pingouin.linear_regression

pingouin.linear_regression(X, y, add_intercept=True, coef_only=False, alpha=0.05, as_dataframe=True, remove_na=False)[source]

(Multiple) Linear regression.

Parameters
Xpd.DataFrame, np.array or list

Predictor(s). Shape = (n_samples, n_features) or (n_samples,).

ypd.Series, np.array or list

Dependent variable. Shape = (n_samples).

add_interceptbool

If False, assume that the data are already centered. If True, add a constant term to the model. In this case, the first value in the output dict is the intercept of the model.

Note

It is generally recommanded to include a constant term (intercept) to the model to limit the bias and force the residual mean to equal zero. Note that intercept coefficient and p-values are however rarely meaningful.

coef_onlybool

If True, return only the regression coefficients.

alphafloat

Alpha value used for the confidence intervals. \(\text{CI} = [\alpha / 2 ; 1 - \alpha / 2]\)

as_dataframebool

If True, returns a pandas DataFrame. If False, returns a dictionnary.

remove_nabool

If True, apply a listwise deletion of missing values (i.e. the entire row is removed). Default is False, which will raise an error if missing values are present in either the predictor(s) or dependent variable.

Returns
statsdataframe or dict

Linear regression summary:

'names' : name of variable(s) in the model (e.g. x1, x2...)
'coef' : regression coefficients
'se' : standard error of the estimate
'T' : T-values
'pval' : p-values
'r2' : coefficient of determination (R2)
'adj_r2' : adjusted R2
'CI[2.5%]' : lower confidence interval
'CI[97.5%]' : upper confidence interval
'residuals' : residuals (only if as_dataframe is False)

Notes

The \(\beta\) coefficients are estimated using an ordinary least squares (OLS) regression, as implemented in the numpy.linalg.lstsq() function. The OLS method minimizes the sum of squared residuals, and leads to a closed-form expression for the estimated \(\beta\):

\[\hat{\beta} = (X^TX)^{-1} X^Ty\]

It is generally recommanded to include a constant term (intercept) to the model to limit the bias and force the residual mean to equal zero. Note that intercept coefficient and p-values are however rarely meaningful.

The standard error of the estimates is a measure of the accuracy of the prediction defined as:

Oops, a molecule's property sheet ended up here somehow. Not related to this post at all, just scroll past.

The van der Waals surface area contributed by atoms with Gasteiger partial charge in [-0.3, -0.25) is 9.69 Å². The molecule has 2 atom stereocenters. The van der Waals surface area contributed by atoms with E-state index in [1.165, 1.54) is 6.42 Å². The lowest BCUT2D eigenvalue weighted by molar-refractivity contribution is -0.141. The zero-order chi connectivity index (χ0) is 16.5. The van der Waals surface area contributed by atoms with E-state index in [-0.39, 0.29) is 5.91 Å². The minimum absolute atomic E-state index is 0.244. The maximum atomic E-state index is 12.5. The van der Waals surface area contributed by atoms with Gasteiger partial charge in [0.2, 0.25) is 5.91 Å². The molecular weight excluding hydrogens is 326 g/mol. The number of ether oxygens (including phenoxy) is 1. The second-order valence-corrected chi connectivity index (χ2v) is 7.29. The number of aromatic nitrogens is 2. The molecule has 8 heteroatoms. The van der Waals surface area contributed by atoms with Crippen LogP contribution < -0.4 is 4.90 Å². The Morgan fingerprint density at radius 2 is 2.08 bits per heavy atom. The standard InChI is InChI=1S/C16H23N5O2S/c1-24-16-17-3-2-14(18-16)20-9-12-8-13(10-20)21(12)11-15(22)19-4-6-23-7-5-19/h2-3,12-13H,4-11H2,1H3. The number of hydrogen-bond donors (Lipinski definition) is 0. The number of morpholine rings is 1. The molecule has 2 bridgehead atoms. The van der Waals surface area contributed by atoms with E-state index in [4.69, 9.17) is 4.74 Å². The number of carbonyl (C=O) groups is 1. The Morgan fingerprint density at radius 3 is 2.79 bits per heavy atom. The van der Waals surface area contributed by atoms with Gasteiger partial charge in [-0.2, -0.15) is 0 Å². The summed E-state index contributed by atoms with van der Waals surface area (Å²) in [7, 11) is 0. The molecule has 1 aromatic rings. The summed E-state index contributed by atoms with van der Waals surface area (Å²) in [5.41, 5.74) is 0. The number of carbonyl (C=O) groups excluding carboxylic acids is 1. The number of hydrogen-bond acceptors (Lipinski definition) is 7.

\[\sigma = \sqrt{\text{MSE} \cdot (X^TX)^{-1}}\]

where \(\text{MSE}\) is the mean squared error,

\[\text{MSE} = \frac{SS_{\text{resid}}}{n - p - 1} = \frac{\sum{(\text{true} - \text{pred})^2}}{n - p - 1}\]

\(p\) is the total number of predictor variables in the model (excluding the intercept) and \(n\) is the sample size.

Using the \(\beta\) coefficients and the standard errors, the T-values can be obtained:

\[T = \frac{\beta}{\sigma}\]

and the p-values approximated using a T-distribution with \(n - p - 1\) degrees of freedom.

The coefficient of determination (\(R^2\)) is defined as:

\[R^2 = 1 - (\frac{SS_{\text{resid}}}{SS_{\text{total}}})\]

The adjusted \(R^2\) is defined as:

\[\overline{R}^2 = 1 - (1 - R^2) \frac{n - 1}{n - p - 1}\]

The residuals can be accessed via stats.residuals_ if stats is a pandas DataFrame or stats['residuals'] if stats is a dict.

Note that Pingouin will automatically remove any duplicate columns from \(X\), as well as any column with only one unique value (constant), excluding the intercept.

Results have been compared against sklearn, statsmodels and JASP.

Examples

  1. Simple linear regression

>>> import numpy as np
>>> from pingouin import linear_regression
>>> np.random.seed(123)
>>> mean, cov, n = [4, 6], [[1, 0.5], [0.5, 1]], 30
>>> x, y = np.random.multivariate_normal(mean, cov, n).T
>>> lm = linear_regression(x, y)
>>> lm.round(2)
       names  coef    se     T  pval    r2  adj_r2  CI[2.5%]  CI[97.5%]
0  Intercept  4.40  0.54  8.16  0.00  0.24    0.21      3.29       5.50
1         x1  0.39  0.13  2.99  0.01  0.24    0.21      0.12       0.67
  1. Multiple linear regression

>>> np.random.seed(42)
>>> z = np.random.normal(size=n)
>>> X = np.column_stack((x, z))
>>> lm = linear_regression(X, y)
>>> print(lm['coef'].values)
[4.54123324 0.36628301 0.17709451]
  1. Get the residuals

>>> np.round(lm.residuals_, 2)
array([ 1.18, -1.17,  1.32,  0.76, -1.25,  0.34, -1.54, -0.2 ,  0.36,
       -0.39,  0.69,  1.39,  0.2 , -1.14, -0.21, -1.68,  0.67, -0.69,
        0.62,  0.92, -1.  ,  0.64, -0.21, -0.78,  1.08, -0.03, -1.3 ,
        0.64,  0.81, -0.04])
  1. Using a Pandas DataFrame

>>> import pandas as pd
>>> df = pd.DataFrame({'x': x, 'y': y, 'z': z})
>>> lm = linear_regression(df[['x', 'z']], df['y'])
>>> print(lm['coef'].values)
[4.54123324 0.36628301 0.17709451]
  1. No intercept and return coef only

>>> linear_regression(X, y, add_intercept=False, coef_only=True)
array([ 1.40935593, -0.2916508 ])
  1. Return a dictionnary instead of a DataFrame

>>> lm_dict = linear_regression(X, y, as_dataframe=False)
  1. Remove missing values

>>> X[4, 1] = np.nan
>>> y[7] = np.nan
>>> linear_regression(X, y, remove_na=True, coef_only=True)
array([4.64069731, 0.35455398, 0.1888135 ])